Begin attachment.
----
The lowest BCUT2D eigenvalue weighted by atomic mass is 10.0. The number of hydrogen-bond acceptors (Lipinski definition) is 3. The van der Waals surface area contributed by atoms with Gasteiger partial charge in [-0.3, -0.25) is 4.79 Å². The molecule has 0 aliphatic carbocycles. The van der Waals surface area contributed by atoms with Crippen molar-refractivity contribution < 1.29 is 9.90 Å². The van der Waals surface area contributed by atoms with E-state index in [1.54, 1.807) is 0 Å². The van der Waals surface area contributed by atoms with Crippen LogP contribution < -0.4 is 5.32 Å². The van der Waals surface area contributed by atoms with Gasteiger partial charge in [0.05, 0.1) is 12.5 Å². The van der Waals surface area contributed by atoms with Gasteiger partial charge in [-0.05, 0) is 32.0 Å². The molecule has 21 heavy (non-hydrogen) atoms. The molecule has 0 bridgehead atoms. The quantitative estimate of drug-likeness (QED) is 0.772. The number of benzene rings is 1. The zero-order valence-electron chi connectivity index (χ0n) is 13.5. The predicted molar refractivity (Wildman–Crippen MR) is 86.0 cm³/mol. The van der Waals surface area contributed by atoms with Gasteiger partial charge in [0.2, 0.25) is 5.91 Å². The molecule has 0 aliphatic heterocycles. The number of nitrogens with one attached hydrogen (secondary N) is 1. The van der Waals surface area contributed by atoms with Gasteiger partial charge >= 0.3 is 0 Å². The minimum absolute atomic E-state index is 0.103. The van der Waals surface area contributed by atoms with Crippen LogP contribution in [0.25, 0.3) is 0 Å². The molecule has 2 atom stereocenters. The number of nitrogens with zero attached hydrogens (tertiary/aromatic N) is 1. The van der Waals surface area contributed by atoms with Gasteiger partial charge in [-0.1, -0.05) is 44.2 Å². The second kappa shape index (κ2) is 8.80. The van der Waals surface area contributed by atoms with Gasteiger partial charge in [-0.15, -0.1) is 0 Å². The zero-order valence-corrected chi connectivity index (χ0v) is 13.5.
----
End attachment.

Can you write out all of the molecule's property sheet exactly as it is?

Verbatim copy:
The lowest BCUT2D eigenvalue weighted by atomic mass is 10.0. The number of hydrogen-bond acceptors (Lipinski definition) is 3. The van der Waals surface area contributed by atoms with Gasteiger partial charge in [-0.3, -0.25) is 4.79 Å². The molecule has 0 aliphatic carbocycles. The van der Waals surface area contributed by atoms with Crippen molar-refractivity contribution < 1.29 is 9.90 Å². The van der Waals surface area contributed by atoms with E-state index in [1.54, 1.807) is 0 Å². The van der Waals surface area contributed by atoms with Crippen LogP contribution < -0.4 is 5.32 Å². The van der Waals surface area contributed by atoms with Gasteiger partial charge in [0.05, 0.1) is 12.5 Å². The van der Waals surface area contributed by atoms with Gasteiger partial charge in [-0.05, 0) is 32.0 Å². The molecule has 21 heavy (non-hydrogen) atoms. The molecule has 0 bridgehead atoms. The quantitative estimate of drug-likeness (QED) is 0.772. The number of benzene rings is 1. The zero-order valence-electron chi connectivity index (χ0n) is 13.5. The predicted molar refractivity (Wildman–Crippen MR) is 86.0 cm³/mol. The van der Waals surface area contributed by atoms with Gasteiger partial charge in [0.2, 0.25) is 5.91 Å². The molecule has 0 aliphatic heterocycles. The number of nitrogens with one attached hydrogen (secondary N) is 1. The van der Waals surface area contributed by atoms with Gasteiger partial charge >= 0.3 is 0 Å². The minimum absolute atomic E-state index is 0.103. The van der Waals surface area contributed by atoms with Crippen LogP contribution in [0.25, 0.3) is 0 Å². The molecule has 2 atom stereocenters. The number of nitrogens with zero attached hydrogens (tertiary/aromatic N) is 1. The van der Waals surface area contributed by atoms with Gasteiger partial charge in [-0.1, -0.05) is 44.2 Å². The second kappa shape index (κ2) is 8.80. The van der Waals surface area contributed by atoms with Gasteiger partial charge in [-0.15, -0.1) is 0 Å². The zero-order valence-corrected chi connectivity index (χ0v) is 13.5.